|(File photo by Jeanmarie Evelly)|
Both men are charged with five counts of embezzlement--to the alleged tune of more than $500,000--and one count of conspiracy. If convicted, they face a maximum sentence of 10 years' imprisonment for each count of embezzlement and five years for the conspiracy count, or 55 years behind bars.
A 17-page indictment from U.S. Attorney Loretta Lynch details the ways in which Espada and his son allegedly used their nonprofit healthcare network Soundview, which receives $1 million a year in federal funding, to the financial benefit of themselves and their family and friends--accusations first made by Attorney General Andrew Cuomo in a civil lawsuit this spring.
Espada allegedly used Soundview's corporate credit card to pay for things like $100,000 in meals and tickets to Broadway shows, and set up a for-profit janitorial company with his son, to which they diverted funds from the health clinics to use for their own personal and political expenses.
Their purchases, according to the statement, include a petting zoo and pony rides at a family member's birthday party, an attempted down payment for a Bentley automobile and the rent for Espada's campaign headquarters, among others.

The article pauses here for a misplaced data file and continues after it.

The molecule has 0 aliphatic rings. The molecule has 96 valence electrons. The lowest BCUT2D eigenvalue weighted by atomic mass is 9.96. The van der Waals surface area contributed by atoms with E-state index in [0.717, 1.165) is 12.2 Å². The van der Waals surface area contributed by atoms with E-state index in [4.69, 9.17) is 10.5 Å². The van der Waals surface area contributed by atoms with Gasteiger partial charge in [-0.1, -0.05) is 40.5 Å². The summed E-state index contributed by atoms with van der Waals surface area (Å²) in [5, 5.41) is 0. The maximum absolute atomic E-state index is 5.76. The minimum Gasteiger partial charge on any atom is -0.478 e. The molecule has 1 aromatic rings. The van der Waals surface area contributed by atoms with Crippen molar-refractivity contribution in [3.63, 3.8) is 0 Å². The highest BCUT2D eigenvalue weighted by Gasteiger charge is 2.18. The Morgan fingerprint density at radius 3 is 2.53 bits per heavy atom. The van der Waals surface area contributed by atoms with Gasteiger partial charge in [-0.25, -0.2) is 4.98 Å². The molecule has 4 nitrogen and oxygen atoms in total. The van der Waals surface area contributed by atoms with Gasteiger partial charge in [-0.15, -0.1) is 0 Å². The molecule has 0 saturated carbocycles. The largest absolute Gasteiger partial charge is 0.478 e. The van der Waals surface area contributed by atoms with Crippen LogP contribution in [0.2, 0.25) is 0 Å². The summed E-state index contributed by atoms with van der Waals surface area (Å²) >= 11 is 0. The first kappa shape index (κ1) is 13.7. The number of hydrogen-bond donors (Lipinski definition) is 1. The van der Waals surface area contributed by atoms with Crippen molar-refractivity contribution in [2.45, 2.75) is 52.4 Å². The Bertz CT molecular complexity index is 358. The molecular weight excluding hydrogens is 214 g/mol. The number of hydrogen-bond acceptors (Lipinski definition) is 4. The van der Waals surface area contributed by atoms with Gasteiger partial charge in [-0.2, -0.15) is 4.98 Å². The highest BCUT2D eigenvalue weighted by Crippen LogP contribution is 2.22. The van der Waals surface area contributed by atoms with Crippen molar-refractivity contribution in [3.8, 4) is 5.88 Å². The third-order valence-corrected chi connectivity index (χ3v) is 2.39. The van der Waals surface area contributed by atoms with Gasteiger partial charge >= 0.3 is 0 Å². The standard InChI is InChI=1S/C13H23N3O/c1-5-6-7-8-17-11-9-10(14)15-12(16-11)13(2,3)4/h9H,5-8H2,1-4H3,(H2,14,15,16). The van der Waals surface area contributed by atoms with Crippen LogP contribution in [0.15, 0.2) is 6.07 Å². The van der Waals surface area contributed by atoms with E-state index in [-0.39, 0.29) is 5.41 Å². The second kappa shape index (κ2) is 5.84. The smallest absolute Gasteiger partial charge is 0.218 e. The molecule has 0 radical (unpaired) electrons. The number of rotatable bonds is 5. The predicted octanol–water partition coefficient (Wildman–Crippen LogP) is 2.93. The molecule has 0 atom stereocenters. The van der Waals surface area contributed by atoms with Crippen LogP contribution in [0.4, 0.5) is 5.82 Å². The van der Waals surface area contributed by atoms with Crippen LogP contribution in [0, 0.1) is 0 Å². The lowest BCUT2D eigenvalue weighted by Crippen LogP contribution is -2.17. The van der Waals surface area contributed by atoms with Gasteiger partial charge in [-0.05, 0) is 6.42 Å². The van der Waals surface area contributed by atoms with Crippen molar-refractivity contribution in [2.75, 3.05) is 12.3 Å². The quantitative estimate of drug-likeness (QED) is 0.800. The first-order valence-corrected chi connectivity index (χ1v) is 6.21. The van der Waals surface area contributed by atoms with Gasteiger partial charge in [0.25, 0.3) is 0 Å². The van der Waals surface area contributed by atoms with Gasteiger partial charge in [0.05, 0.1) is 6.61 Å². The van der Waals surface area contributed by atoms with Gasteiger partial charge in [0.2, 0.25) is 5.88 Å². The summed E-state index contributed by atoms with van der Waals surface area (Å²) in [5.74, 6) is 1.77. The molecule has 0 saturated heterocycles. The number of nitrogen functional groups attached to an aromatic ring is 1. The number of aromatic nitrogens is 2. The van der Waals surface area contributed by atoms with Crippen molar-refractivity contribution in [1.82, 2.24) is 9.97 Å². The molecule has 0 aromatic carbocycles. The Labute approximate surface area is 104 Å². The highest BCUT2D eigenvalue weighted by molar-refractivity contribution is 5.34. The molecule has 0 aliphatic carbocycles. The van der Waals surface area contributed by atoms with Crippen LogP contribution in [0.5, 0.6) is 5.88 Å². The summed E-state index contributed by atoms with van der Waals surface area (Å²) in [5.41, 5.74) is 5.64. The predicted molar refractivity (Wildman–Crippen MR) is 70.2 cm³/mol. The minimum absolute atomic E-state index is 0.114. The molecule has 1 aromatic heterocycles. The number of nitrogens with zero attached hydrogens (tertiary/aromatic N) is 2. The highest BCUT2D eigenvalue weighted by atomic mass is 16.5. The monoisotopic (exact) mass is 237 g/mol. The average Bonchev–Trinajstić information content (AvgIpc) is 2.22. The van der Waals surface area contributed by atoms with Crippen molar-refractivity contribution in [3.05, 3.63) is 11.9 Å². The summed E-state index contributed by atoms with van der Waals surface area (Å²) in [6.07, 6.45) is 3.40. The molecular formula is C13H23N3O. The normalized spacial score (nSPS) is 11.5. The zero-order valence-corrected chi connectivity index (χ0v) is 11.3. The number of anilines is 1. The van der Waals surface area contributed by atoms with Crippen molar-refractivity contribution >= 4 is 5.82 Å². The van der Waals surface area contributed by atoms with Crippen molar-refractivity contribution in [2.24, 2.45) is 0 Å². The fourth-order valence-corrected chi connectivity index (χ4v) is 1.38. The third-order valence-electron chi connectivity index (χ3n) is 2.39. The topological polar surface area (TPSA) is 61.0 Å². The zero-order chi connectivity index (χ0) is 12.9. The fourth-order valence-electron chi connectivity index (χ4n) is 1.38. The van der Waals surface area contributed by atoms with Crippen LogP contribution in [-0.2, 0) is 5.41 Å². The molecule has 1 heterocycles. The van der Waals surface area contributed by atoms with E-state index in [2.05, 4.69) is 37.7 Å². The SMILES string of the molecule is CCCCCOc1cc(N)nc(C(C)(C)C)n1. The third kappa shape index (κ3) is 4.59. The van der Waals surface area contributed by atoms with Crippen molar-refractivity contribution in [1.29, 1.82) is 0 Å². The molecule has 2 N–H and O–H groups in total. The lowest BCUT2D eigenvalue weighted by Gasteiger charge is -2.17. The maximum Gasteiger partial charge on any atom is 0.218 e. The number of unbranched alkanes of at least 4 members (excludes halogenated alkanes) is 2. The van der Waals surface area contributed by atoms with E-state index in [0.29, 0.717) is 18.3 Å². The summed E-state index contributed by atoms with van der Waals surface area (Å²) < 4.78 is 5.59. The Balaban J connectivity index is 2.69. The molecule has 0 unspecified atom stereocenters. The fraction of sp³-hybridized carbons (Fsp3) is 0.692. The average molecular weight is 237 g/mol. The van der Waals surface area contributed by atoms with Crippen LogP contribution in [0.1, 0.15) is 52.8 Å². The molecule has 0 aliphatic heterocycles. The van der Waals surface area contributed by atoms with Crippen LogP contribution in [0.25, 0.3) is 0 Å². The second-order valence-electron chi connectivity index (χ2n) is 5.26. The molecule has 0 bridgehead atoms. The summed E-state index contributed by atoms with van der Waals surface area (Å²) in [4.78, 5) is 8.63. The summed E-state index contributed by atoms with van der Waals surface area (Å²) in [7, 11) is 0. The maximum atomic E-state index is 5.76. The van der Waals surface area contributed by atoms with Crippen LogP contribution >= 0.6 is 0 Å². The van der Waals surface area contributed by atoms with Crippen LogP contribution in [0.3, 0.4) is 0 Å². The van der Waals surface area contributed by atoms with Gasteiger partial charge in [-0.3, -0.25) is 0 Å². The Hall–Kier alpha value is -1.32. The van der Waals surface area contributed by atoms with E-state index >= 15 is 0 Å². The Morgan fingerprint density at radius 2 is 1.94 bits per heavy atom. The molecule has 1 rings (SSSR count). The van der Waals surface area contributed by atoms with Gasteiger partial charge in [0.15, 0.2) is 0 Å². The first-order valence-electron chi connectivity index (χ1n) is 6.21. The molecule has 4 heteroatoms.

“The indictment alleges that funds that could and should have been applied to purchase medical equipment and enhance health care services for an historically under-served population were diverted by the defendants for their personal use and to benefit friends and family members,” Lynch said.
The Senate Majority Leader has been unusually quiet since his primary loss to political newcomer Gustavo Rivera in September, and failed to appear at two legislative sessions in Albany last month.
But today, Espada released a puzzling and extensive 34-page report of what he considers to be his "achievements," during his two years in office in the 33rd Senate District.
In the document, Espada claims responsibility for things like enacting term limits for legislative leaders, sparing free student MetroCards from MTA cuts, and leading "a sweeping and uncompromising ethics reform agenda," in the State Senate.
Both Espada and his son are expected to appear before a federal judge in Brooklyn tomorrow afternoon.